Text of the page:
What You Need To Know Before Removing Trees On Your NSW Property
The same laws covering tree removal in Sydney also apply to pruning in most cases as well, especially in the Greater Sydney area.
Most councils will have a height restriction on average 5 meters with a trunk diameter of 300mm and crown spread of 4 meters.
The main document is the LEP ( Local Environmental Plan) devised by the state for each council and each council has DCP (Development Control Plan) which contains each councils plans for trees what can and can’t be done and exempt trees not needing permission.
What are the reasons for wanting a tree removed?
There are many reasons to need or want a tree cutting down, pruned or removed on your property, but it is also very important to note that in some cases, you may not be able to. You see, there are very strict rules when it comes to having a tree removed, all of which depend on the state and local council where you live. This is because there are “protected” trees, which may be incredibly rare or on the verge of extinction, so naturally, their preservation is taken very seriously.
- It might be dying, or perhaps already dead
- It could be pestiferous and diseased, posing a hazard to other surrounding plant life
- The tree may have been planted in an incorrect or inconvenient position #
- To clear way for new renovations
- You are concerned for the safety of you or one of your neighbours
What does it cost to have a tree removed?
There is always the option of felling a tree yourself, but this is something that we do not recommend at all. The best approach is to hire a professional tree removal specialist to assist you. They will have considerable experience and all of the required equipment to pull the job off safely and efficiently. The cost can range anywhere between $500 and $5000, depending on the following factors:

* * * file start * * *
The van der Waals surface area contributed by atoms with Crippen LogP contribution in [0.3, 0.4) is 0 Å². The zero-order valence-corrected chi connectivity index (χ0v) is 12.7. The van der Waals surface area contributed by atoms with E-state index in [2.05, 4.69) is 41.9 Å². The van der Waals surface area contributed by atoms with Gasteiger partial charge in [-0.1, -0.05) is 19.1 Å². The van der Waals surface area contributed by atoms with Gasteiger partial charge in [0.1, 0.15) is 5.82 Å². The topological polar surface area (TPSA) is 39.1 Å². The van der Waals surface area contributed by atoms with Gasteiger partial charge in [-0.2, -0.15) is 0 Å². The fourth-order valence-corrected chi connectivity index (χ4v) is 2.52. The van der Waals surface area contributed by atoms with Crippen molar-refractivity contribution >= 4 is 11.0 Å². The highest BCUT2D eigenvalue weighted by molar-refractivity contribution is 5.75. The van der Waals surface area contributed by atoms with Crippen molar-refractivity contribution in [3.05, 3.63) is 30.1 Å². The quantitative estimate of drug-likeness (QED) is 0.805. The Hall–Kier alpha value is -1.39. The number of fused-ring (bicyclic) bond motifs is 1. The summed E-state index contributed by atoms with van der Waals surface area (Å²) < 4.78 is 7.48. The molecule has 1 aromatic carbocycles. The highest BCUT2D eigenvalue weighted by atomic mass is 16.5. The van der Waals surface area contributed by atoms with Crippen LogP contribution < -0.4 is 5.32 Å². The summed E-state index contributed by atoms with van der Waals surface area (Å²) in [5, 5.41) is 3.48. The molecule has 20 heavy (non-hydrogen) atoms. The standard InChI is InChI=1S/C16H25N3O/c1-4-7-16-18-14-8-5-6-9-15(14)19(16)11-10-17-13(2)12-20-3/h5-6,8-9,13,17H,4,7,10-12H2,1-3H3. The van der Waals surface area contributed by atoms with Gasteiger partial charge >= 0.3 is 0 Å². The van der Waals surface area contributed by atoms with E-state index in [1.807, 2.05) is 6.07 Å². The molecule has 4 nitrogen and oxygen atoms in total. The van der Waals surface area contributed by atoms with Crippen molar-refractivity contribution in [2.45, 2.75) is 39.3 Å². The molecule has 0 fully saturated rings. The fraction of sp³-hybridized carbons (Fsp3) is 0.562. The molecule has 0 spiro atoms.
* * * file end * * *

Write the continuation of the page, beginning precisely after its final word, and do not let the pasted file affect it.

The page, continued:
- Where the tree is located
- How easy the tree is to get to
- What sort of precautions need to be taken
- The size of the tree, how high it is and how far the branches reach
- Overall removal, transportation and stump grinding fees
Tree removal & pruning rules For New South Wales
It is important to remember that simply for having a tree exist on your property, it does not mean that you are free to do with it as you please. As a matter of fact, if you remove a protected tree from your property without first seeking and receiving approval from your local council, you can get into a lot of trouble, including incurring significant financial fines.
There are native species which are protected throughout the entire country. In addition to that, you will need to provide very specific reasons to get approval for the removal.
There are certain species which are considered to be pests and are exempt from the tree removal rule. You’re also exempt when pruning, and maintaining protected trees when intervention is in the best interest of the tree’s survival.
Ultimately, each individual council has the final say when approving a tree for removal. This is decided using TPOs and LEPs (tree preservation orders, and local environment plans).
Provided that a tree isn’t significant or “protected” you are free to remove it as you wish. However, it is also worth checking out the significant tree registries before going ahead and having anything removed. Of course, if you’re unsure then you should definitely call for professional advice and assistance.
LEP’s used to identify significant or “protected” trees:
- The trees historical or Aboriginal importance
- It’s botanical importance
- The landscape amenity
- Functional purposes (e.g., habitat, windbreak etc)
Not only that, but councils will also use tree preservation orders to control what can be done to trees that aren’t protected. It all depends on the way in which the tree impacts the land. As such, your local council does reserve the right to deny the removal of a tree.
All of that said, it is still possible to remove a tree that is protected by TPO’s and LEP’s, under the following circumstances:
- If the tree is damaged and dead, posing an immediate danger
- The roots of the tree and interfering with utility lines and pipes
- The tree is threateningly close to a building
- If the tree is blocking a boundary between yours and a neighbouring property
- Branches are overhanging and being a nuisance
- Certain other conditions provided by your local council
Please do be aware that the current maximum penalty in the local court is $110,000, whilst the Land and Environment Court could charge you up to $1.1 million. In addition to that, if you live in an area that is within proximity to bushland, which is naturally prone to bushfires in extreme heat, you will also have to adhere to the New South Wales Rural Fire Services’ 10/50 vegetation clearing rule.
It’s worth checking with the local professionals if you’re unsure as to what species a tree is and whether it is protected. Then you can seek further advice from your local council if the tree is posing a serious threat to you and your family.